mament, their industrial base will be intact, and it can easily be converted, and getting the scientists out may be every bit as important as destroying the armaments.

I want to ask specifically, Mr. Secretary, about the issue of the congressional resolution coming up—well, I guess it is coming up. For months now the White House and Mr. Wolfowitz and then you yourself today have stated that the President has not yet made a decision regarding military force. One could make the argument that if the President has not yet decided regarding making military force, that the American people would be better served if their Congress is not asked to pass a resolution authorizing military force as the best route to go until the Commander in Chief has made that choice.

I know for some members the issue of whether the United States essentially goes alone versus goes as part of a U.N. force with the broad support of the international community is perhaps the key issue, and yet if we are asked to decide that the next week or two before this U.N. process and all its convolutions and how it moves so slowly, if it is not yet resolved a lot of members are not going to have that information. Help me understand why it is necessary to have the Congress pass a resolution, when the Commander in Chief has not yet made that decision, knowing that we could come back even after adjournment-if the Commander in Chief says come back, we will come back.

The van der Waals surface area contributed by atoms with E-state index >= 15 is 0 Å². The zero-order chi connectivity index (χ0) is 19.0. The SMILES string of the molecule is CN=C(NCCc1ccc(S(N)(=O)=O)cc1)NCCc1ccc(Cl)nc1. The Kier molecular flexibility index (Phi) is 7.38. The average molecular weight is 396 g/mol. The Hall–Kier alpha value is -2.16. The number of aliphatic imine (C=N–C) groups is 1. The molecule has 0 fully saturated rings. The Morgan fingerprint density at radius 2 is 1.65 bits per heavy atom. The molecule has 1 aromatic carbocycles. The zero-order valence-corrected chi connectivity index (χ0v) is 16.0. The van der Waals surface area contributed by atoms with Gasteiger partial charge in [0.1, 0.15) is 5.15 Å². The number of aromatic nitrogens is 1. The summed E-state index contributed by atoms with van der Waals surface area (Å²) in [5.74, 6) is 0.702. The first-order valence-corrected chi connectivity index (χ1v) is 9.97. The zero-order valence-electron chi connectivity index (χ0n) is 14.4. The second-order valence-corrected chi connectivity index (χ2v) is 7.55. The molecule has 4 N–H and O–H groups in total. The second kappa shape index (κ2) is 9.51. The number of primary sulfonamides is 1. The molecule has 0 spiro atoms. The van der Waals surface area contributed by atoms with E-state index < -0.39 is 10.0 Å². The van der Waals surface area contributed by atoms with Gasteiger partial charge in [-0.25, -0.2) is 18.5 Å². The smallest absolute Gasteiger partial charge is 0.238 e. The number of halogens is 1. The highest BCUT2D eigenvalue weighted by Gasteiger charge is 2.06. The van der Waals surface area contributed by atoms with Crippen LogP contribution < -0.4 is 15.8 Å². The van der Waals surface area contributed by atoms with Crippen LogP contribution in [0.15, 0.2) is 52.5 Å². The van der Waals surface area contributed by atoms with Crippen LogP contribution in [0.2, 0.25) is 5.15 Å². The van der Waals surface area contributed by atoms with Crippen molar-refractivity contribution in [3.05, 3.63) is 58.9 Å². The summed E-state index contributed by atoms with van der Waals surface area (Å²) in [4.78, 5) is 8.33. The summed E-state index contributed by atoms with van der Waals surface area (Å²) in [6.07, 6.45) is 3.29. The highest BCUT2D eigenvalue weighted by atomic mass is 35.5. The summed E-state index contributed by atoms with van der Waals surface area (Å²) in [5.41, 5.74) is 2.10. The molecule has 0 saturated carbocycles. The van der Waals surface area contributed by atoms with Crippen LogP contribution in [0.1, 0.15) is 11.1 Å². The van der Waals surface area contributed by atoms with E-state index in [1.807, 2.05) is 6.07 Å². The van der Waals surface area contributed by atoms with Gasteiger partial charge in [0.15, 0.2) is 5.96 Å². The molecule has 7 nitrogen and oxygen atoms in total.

Secretary RUMSFELD. The President has said time is not on our side. He said the one option we have—do not have is to do nothing. He has been very clear.